The 2012 college football season begins next week, unofficially welcoming in fall in the sports world. Eight Big 12 teams will open their season on Sept. 1, leading off the Labor Day weekend. Baylor, one of the big surprises in the conference last season, finishing third in the league standings behind their Heisman Trophy winning quarterback Robert Griffin III, the No. 1 pick of the Washington Redskins and the second overall pick in the 2012 NFL Draft, gets started on Sept. 2 at home against SMU.
Heading into the new season, six conference teams, including West Virginia and TCU, are ranked in the top 25 of the major national preseason polls. Only Oklahoma, however, is ranked in the top 10 in all of the polls. The Sooners are in the No. 4 spot in most of the preseason projections, although Phil Steele's annual College Football Preview issue has OU in the top spot and Sports Illustrated ranked the Sooners fifth.
Today, we will begin a week-long series taking a close look at each of the teams in the Big 12 and how things are shaping up as they get ready to kickoff the new season.
We begin the series close to home with an examination of the two local Big 12 schools, Kansas and Kansas State. Today we are profiling Kansas, and Saturday we will shift the attention an hour's drive west on I-70 to Manhattan, the Little Apple, and Kansas State.
On Sunday, we will look at two more teams, in ascending order, based on their projected order of finish in the final conference standings, then on Monday, we will offer a preseason analysis of two more conference teams. Tuesday through Friday, the spotlight will shift to the top four teams, counting down from No. 4 to the projected No. 1 team and the prohibitive favorite to win the Big 12 football crown come December.
Kansas Jayhawks (2-10, 0-9 in the Big 12 in 2011)
In two seasons under head coach Turner Gill, Kansas won exactly one conference game out of the 17 the Jayhawks played, and to get the lone win they had to come back from a 28-point fourth-quarter deficit against now-departed Colorado. Needless to say, Gill was out after last season's dismal performance, and the new man in the role is former Notre Dame coach and, following that, offensive coordinator with the Kansas City Chiefs Charlie Weis.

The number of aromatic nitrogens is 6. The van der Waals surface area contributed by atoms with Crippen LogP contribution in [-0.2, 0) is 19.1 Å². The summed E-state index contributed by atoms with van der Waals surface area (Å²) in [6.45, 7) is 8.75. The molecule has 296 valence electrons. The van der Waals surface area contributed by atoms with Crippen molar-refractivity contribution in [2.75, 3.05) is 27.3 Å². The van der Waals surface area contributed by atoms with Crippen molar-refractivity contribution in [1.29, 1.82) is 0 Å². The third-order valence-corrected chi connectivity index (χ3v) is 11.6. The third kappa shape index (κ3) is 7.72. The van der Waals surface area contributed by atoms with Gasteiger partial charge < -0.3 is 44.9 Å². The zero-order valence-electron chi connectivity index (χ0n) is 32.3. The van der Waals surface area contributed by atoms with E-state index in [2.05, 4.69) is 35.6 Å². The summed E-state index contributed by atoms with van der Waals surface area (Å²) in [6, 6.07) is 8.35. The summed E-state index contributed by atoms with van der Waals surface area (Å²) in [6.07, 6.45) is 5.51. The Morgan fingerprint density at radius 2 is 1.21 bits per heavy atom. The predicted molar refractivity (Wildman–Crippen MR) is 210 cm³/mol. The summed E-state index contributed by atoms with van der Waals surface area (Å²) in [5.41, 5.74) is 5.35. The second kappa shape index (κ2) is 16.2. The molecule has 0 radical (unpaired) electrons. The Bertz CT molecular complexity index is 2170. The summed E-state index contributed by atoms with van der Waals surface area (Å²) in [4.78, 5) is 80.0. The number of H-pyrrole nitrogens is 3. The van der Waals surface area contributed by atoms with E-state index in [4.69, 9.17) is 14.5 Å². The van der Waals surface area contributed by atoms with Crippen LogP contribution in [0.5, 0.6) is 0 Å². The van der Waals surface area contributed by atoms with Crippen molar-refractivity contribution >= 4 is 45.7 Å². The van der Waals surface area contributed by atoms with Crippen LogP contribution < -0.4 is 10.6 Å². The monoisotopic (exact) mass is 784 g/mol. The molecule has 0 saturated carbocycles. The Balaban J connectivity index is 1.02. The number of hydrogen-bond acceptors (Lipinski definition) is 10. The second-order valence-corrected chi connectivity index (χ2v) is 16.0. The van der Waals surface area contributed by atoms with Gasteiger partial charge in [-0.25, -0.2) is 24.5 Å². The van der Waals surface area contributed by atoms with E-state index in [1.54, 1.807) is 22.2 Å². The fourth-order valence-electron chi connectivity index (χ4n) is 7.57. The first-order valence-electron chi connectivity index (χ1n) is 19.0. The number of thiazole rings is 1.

There are a number of experts that question what kind of success Weis can have turning around the broken down KU football program when he was unsuccessful in doing so at Notre Dame, historically one of the elite brand in college football history and a program with more talent and much greater resources than he will have in Lawrence, Kan.
One of Weis' first actions as the new coach of the Jayhawks was to bring in his own coaches, including former NFL coach Dave Campo, who will have responsibility for the defense, which ranked last among the 120 teams that make up the Football Bowl Subdivision series (formerly referred to as NCAA Division I).
Kansas had equal problems a year ago generating offense. The Hawks were 106th in the country in total offensive production and 95th in scoring.
Weis, who has built his football coaching legacy on directing offenses in both the NFL and at the college level and working with quarterbacks, took care of Kansas' short-term need at quarterback, bringing in Dayne Crist, who he recruited at Notre Dame, who will complete his final year of eligibility as the Jayhawk signal caller.